Advent & the Bicycle
by Fr. George W. Rutler
Like all feasts and fasts of the year, the days of Advent appear year after year and will do so until the end of time. Obviously then, this is a cyclical fact, but these days are not cyclical in the ancient philosophical sense of meaningless repetition, or the ambiguous kind of time loop fantasized in the 1993 film Groundhog Day. The days of Advent are more like the wheels on a vehicle that go round and round in order to reach a goal. That is the reason we speak of “the end of time.” Advent is about the ending of all created things, beginning with light itself, of which time itself is the measure.
It is obvious that darkness is the absence of light, as death is the absence of life, but human attempts to explain these contrasts get complicated because of our limited intelligence. Complications indicate that we have yet to understand the whole economy of the universe. What is called the Universal Theory of the Universe, or the Theory of Everything, or a variant of String Theory, is the Holy Grail of physics: the explanation of how all matter is coordinated and behaves. The physicist John Wheeler, of Johns Hopkins and Princeton, said some years ago that he did not know if such a formula could be found but he expected that, if it were discovered, the most surprising thing about it would be its simplicity.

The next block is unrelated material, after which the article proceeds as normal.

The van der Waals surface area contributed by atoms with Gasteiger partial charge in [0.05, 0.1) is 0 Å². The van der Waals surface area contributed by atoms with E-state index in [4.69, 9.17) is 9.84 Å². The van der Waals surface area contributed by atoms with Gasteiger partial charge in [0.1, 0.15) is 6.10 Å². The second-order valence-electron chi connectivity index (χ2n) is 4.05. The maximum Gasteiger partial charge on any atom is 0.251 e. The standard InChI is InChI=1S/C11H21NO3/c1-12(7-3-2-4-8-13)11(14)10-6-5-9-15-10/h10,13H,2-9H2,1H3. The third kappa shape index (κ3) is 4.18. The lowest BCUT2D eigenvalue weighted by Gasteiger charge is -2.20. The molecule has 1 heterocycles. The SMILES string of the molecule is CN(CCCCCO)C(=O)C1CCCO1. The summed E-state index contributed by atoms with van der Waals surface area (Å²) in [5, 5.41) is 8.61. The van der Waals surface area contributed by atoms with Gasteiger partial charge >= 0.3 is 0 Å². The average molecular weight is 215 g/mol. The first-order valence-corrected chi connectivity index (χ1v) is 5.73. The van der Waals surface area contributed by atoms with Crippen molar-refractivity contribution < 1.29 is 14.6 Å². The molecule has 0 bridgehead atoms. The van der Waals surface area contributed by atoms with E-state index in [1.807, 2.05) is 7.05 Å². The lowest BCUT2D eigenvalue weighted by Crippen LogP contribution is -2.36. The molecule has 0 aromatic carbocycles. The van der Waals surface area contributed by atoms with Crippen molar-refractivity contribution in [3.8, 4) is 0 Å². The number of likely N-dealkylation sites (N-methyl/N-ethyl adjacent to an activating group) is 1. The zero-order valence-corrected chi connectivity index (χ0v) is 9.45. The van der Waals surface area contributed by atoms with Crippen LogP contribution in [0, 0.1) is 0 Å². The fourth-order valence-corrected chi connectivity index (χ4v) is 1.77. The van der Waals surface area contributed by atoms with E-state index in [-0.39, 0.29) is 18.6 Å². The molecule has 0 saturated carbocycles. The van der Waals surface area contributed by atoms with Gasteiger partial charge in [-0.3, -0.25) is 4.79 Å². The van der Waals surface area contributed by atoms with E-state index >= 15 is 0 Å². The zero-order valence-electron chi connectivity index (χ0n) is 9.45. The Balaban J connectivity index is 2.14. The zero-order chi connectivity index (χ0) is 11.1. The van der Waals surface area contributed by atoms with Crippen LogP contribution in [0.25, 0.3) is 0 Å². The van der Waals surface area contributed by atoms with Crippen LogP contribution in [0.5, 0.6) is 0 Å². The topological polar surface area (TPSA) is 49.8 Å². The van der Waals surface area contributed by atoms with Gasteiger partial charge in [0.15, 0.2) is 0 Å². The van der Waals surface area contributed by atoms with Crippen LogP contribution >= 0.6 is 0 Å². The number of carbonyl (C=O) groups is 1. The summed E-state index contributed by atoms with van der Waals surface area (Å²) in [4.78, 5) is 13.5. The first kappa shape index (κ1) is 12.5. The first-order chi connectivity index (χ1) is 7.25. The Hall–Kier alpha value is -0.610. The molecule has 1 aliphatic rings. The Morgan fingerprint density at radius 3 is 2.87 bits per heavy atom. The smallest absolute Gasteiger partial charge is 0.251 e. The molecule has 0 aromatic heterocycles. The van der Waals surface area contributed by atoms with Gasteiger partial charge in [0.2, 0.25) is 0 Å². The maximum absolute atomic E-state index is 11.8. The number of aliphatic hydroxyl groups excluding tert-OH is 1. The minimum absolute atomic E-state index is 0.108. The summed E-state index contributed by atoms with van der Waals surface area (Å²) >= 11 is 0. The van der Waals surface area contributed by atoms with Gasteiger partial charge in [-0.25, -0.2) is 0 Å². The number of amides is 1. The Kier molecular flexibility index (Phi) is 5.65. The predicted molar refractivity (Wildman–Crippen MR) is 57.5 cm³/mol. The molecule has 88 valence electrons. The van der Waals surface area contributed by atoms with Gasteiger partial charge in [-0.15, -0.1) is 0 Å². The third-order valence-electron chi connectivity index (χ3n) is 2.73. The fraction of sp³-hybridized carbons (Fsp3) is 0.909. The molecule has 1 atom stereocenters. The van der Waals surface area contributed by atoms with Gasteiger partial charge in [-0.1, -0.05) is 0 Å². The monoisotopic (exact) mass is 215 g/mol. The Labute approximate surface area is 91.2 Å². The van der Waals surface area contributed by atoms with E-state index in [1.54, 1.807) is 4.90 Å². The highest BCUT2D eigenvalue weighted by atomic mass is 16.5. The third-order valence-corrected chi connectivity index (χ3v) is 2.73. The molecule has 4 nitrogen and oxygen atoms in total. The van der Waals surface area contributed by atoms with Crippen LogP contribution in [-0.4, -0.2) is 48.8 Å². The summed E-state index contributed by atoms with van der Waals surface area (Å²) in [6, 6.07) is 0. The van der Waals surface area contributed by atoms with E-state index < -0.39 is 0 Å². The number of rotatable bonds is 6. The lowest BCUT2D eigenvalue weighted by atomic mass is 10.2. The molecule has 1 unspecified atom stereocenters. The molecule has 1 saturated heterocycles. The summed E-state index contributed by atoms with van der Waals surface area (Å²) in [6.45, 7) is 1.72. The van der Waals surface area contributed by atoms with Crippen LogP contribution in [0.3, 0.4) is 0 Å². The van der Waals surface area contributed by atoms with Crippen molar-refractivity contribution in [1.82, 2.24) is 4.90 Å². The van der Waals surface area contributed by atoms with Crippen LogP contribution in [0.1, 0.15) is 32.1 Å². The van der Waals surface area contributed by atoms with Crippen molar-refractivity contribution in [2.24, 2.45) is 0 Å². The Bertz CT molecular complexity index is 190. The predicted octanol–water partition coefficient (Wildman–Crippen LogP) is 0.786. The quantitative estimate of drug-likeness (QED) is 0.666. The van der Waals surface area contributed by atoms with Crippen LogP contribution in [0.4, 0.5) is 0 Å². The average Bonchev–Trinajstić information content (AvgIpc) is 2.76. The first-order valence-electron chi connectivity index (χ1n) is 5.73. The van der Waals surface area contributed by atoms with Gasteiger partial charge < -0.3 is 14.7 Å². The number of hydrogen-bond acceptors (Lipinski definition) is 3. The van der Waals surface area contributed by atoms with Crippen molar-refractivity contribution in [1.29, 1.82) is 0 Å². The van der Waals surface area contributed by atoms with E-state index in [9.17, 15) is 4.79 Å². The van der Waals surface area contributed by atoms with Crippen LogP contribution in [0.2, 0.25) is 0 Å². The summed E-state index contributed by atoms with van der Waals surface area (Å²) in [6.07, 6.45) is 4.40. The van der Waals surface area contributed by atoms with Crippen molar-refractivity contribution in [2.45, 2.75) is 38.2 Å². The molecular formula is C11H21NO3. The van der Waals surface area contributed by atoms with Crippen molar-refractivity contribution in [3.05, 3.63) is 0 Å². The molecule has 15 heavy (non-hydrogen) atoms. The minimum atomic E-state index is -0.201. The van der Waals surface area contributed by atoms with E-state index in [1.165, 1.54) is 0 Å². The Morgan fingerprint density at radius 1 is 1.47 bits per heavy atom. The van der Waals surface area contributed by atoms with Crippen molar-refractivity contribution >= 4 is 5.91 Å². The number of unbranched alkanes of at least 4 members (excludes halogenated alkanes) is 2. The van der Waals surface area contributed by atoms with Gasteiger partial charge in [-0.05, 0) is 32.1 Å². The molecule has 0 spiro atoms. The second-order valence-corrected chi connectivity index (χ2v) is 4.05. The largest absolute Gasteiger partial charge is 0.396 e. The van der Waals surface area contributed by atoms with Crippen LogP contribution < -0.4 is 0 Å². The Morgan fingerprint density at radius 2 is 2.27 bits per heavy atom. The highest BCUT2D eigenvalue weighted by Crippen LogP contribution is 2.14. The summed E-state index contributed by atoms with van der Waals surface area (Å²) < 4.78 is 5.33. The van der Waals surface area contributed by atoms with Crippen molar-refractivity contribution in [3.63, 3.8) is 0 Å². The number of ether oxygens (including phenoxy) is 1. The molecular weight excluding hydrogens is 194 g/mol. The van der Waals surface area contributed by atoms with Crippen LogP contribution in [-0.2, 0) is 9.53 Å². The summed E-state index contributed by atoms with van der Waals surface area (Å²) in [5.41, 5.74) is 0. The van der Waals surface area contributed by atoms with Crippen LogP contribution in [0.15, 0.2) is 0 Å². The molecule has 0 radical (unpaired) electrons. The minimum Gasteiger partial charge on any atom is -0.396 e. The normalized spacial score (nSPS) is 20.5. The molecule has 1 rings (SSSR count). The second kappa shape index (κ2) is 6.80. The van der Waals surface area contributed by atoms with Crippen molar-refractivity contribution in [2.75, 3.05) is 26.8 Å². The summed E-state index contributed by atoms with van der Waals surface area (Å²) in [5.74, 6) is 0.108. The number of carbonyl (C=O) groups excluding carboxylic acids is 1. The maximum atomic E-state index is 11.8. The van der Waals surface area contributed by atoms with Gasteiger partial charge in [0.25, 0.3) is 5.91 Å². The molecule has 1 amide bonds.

Such a theory, though, would explain only the “what” and “how” of things, but not the why. God alone can explain why matter matters and why the end of time as a physical proposition is also the end of time as a moral fact. Each year Advent wheels us closer to a perception of this moral reality by its four mysteries of Death, Judgment, Heaven and Hell. Our instinct of that inclines us to speak of what is heavenly and what is hellish.
In celebrating the enfleshment of the Word that uttered all things into being, the Church rejoices that this Word, Christ, wants heaven for us. It was Christ, and no imaginative philosopher, who told us that Hell is real, as eternal separation from him, but is the destiny only of those who misuse their free will to “love darkness rather than light” (cf. John 3:19). In this darkest time of the year, the Light of Christ shines brightest, and so we can pray with confidence that there be cast into Hell “Satan and all the evil spirits who prowl about the world seeking the ruin of souls.”
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Filed under: Fr. George W. Rutler |